From the 60 low cost carriers in Europe, the numbers is much reduced today and in fact, the ones that are really doing well in Europe now remain to be Ryanair and EasyJet. In fact, Ryanair continues to grow in the low-cost airline space and at the expense of other low-cost as well as national airlines. Hence, it is not easy for new low-cost carrier especially when it is a business that relies on high capital expenditure. The stronger the company the more avenue for it to compete against its competitors. Not many companies can obtain financing that easily. Ryanair in fact is the most hated airline in the whole of Europe but it is the most successful today. Amazing on the part of business isn't it?

Many people I know said that Tony Fernandez followed the business footsteps of Richard Branson in the business of airline _Virgin Air. I don't think so (although could not qualify on this) as if you look at the early days of Airasia, one name Conor McCarthy who was the ex-director of operations of Ryanair was a member in the board of Airasia (now still is). Hence, Airasia despite the difficulties may have had begun on the right note with the right people.
Recently, many are wary of the potential competition from Malindo in Malaysia - an airline which LionAir has a 49% stake in. Lion Air is not a small player but it is smaller than Airasia in Malaysia and regionally (except for Indonesia). I do not know what strategy Airasia will initiate in the war against Malindo - if it ever starts to be a real competitor, but my guess is the probably the way Ryanair did to its competitors which attempted to offer services from its base - throwing prices in order to kill competition.
In most businesses, competition is not unusual. In fact, it is embraced as it allows some companies to be stronger. As a commuter, I in fact like it having more options.
However, do not forget that with Airasia planning bigger operations in Indonesia, Lion Air having its base there would like to attack Airasia as well. Like a game of Risk, at the end the right Strategy will win.

BTW, if you hate Airasia, I suggest you watch this youtube on a speech made by Ryanair's CEO.

2 comments:

CrabGrill said...

Like Lim Goh Tong once said to Tunku, "Bukan senang untuk untung banyak-banyak."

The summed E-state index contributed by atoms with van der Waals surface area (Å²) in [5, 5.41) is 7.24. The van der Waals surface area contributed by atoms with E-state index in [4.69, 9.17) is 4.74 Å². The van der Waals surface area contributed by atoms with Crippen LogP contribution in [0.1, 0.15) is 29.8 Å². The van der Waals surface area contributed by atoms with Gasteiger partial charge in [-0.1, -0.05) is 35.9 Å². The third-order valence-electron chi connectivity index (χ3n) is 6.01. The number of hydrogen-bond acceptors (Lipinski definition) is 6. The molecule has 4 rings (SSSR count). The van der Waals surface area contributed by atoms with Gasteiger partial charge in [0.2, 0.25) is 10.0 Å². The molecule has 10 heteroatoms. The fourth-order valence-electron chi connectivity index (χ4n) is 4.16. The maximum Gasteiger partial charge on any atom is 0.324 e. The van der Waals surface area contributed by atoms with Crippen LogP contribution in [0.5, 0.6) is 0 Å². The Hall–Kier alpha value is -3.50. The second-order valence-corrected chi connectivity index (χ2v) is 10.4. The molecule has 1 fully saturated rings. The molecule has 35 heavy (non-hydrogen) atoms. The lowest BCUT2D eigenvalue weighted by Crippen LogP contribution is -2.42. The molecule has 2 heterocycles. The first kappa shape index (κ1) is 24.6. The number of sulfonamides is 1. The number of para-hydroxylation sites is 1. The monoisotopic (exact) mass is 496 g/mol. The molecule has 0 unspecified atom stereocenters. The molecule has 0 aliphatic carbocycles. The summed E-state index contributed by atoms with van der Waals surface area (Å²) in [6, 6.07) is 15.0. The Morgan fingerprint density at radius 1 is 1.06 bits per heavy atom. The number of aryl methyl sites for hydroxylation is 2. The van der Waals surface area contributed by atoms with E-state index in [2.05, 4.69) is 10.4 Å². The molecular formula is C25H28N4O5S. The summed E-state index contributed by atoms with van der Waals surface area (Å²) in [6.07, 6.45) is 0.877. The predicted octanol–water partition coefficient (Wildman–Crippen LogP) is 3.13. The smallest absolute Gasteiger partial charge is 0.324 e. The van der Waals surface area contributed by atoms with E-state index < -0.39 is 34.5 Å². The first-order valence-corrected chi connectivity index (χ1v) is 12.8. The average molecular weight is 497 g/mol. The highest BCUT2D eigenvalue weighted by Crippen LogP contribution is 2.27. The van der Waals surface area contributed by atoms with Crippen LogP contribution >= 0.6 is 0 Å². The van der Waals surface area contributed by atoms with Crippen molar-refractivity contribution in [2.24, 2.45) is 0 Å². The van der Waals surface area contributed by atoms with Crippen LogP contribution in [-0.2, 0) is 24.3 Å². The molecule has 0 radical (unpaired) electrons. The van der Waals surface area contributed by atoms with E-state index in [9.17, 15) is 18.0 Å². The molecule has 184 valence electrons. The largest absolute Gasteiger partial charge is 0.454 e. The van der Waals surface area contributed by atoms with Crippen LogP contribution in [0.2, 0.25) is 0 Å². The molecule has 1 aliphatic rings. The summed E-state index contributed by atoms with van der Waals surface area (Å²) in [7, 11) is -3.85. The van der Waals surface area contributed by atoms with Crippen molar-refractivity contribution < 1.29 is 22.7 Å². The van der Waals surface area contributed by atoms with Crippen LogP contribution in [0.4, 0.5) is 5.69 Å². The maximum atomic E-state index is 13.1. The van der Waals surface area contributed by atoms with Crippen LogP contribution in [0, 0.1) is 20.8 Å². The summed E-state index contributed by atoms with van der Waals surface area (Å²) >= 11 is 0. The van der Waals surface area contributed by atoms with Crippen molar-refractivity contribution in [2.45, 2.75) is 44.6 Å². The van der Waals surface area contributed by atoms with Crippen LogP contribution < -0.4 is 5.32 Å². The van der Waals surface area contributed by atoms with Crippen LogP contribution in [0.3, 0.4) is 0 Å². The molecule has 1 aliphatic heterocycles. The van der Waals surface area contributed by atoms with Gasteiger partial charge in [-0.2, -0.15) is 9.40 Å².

Benson said...

LION Is not tht safe, Lion Air is on the list of air carriers banned in the European Union due to safety concerns as of February 2012.

On 14 January 2002, Lion Air Flight 386, a Boeing 737-200 crashed on take-off and was written off; no one was killed.

On 30 November 2004, Lion Air Flight 538, a McDonnell Douglas MD-82, crashed in Surakarta, killing 25 people.[21]

On 4 March 2006, Lion Air Flight 8987, a McDonnell Douglas MD-82, crashed after landing at Juanda International Airport.[22] Reverse thrust was used during landing, although the left thrust reverser was stated to be out of service.[22] This caused the aircraft to veer to the right and skid off the runway, coming to rest about 7,000 feet (2,100 m) from the approach end of the runway.[22] No-one was killed but the aircraft was badly damaged.[22]

On 24 December 2006, Lion Air Flight 792, a Boeing 737-400, landed with an incorrect flap configuration and was not aligned with the runway.[23] The plane landed hard and skidded along the runway causing the right main landing gear to detach, the left gear to protrude through the wing and some of the aircraft fuselage to be wrinkled.[23] No one was killed and the aircraft was written off.[23]

On 2 November 2010, Lion Air Flight 712, a Boeing 737-400 (registration PK-LIQ) overran the runway on landing at Supadio Airport, Pontianak, coming to rest on its belly and sustaining damage to its nose gear. All 174 passengers and crew evacuated by the emergency slides, with few injuries reported.[24]


I am confident Airasia can win battle against Malindo.